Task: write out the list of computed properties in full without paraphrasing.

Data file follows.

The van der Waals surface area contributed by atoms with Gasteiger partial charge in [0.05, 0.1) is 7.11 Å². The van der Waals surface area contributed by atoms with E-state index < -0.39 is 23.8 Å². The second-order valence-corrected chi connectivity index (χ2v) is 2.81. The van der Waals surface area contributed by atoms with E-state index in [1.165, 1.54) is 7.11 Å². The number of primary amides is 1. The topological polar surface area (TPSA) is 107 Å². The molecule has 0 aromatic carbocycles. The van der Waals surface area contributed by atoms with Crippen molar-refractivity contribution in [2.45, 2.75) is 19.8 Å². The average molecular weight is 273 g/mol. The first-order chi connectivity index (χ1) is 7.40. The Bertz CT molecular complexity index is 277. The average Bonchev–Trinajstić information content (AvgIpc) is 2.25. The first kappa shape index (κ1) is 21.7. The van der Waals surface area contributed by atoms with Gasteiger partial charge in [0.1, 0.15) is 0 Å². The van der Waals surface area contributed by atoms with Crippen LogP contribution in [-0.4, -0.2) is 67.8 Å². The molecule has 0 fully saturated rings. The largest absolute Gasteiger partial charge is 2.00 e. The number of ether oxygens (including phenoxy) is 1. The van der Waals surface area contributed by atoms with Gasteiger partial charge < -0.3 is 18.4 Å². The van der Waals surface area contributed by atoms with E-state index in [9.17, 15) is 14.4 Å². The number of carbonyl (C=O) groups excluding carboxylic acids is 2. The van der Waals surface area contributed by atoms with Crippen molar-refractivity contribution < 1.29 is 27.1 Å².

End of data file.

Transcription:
The van der Waals surface area contributed by atoms with Gasteiger partial charge in [0.05, 0.1) is 7.11 Å². The van der Waals surface area contributed by atoms with E-state index < -0.39 is 23.8 Å². The second-order valence-corrected chi connectivity index (χ2v) is 2.81. The van der Waals surface area contributed by atoms with E-state index in [1.165, 1.54) is 7.11 Å². The number of primary amides is 1. The topological polar surface area (TPSA) is 107 Å². The molecule has 0 aromatic carbocycles. The van der Waals surface area contributed by atoms with Crippen molar-refractivity contribution in [2.45, 2.75) is 19.8 Å². The average molecular weight is 273 g/mol. The first-order chi connectivity index (χ1) is 7.40. The Bertz CT molecular complexity index is 277. The average Bonchev–Trinajstić information content (AvgIpc) is 2.25. The first kappa shape index (κ1) is 21.7. The van der Waals surface area contributed by atoms with Gasteiger partial charge in [0.1, 0.15) is 0 Å². The van der Waals surface area contributed by atoms with Crippen LogP contribution in [-0.4, -0.2) is 67.8 Å². The molecule has 0 fully saturated rings. The largest absolute Gasteiger partial charge is 2.00 e. The number of ether oxygens (including phenoxy) is 1. The van der Waals surface area contributed by atoms with Gasteiger partial charge < -0.3 is 18.4 Å². The van der Waals surface area contributed by atoms with E-state index in [9.17, 15) is 14.4 Å². The number of carbonyl (C=O) groups excluding carboxylic acids is 2. The van der Waals surface area contributed by atoms with Crippen molar-refractivity contribution < 1.29 is 27.1 Å².